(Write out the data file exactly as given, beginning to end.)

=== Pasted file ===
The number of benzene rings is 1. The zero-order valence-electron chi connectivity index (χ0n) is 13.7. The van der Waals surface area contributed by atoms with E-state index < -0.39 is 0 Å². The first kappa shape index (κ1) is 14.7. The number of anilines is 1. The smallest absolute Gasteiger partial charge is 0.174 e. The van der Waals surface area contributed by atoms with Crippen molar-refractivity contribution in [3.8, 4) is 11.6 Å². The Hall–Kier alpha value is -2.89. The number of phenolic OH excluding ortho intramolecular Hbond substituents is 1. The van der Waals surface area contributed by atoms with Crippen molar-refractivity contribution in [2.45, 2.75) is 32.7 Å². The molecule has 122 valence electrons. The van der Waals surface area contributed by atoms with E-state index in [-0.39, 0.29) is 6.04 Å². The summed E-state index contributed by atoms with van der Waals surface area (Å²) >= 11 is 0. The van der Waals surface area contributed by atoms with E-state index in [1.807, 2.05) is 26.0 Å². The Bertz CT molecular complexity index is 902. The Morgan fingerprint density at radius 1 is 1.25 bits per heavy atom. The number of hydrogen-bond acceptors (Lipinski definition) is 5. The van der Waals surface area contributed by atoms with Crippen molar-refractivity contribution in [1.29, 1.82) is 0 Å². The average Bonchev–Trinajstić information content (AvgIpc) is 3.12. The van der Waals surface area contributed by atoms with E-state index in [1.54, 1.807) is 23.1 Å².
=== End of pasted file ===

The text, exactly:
The number of benzene rings is 1. The zero-order valence-electron chi connectivity index (χ0n) is 13.7. The van der Waals surface area contributed by atoms with E-state index < -0.39 is 0 Å². The first kappa shape index (κ1) is 14.7. The number of anilines is 1. The smallest absolute Gasteiger partial charge is 0.174 e. The van der Waals surface area contributed by atoms with Crippen molar-refractivity contribution in [3.8, 4) is 11.6 Å². The Hall–Kier alpha value is -2.89. The number of phenolic OH excluding ortho intramolecular Hbond substituents is 1. The van der Waals surface area contributed by atoms with Crippen molar-refractivity contribution in [2.45, 2.75) is 32.7 Å². The molecule has 122 valence electrons. The van der Waals surface area contributed by atoms with E-state index in [-0.39, 0.29) is 6.04 Å². The summed E-state index contributed by atoms with van der Waals surface area (Å²) >= 11 is 0. The van der Waals surface area contributed by atoms with E-state index in [1.807, 2.05) is 26.0 Å². The Bertz CT molecular complexity index is 902. The Morgan fingerprint density at radius 1 is 1.25 bits per heavy atom. The number of hydrogen-bond acceptors (Lipinski definition) is 5. The van der Waals surface area contributed by atoms with Crippen molar-refractivity contribution in [1.29, 1.82) is 0 Å². The average Bonchev–Trinajstić information content (AvgIpc) is 3.12. The van der Waals surface area contributed by atoms with E-state index in [1.54, 1.807) is 23.1 Å².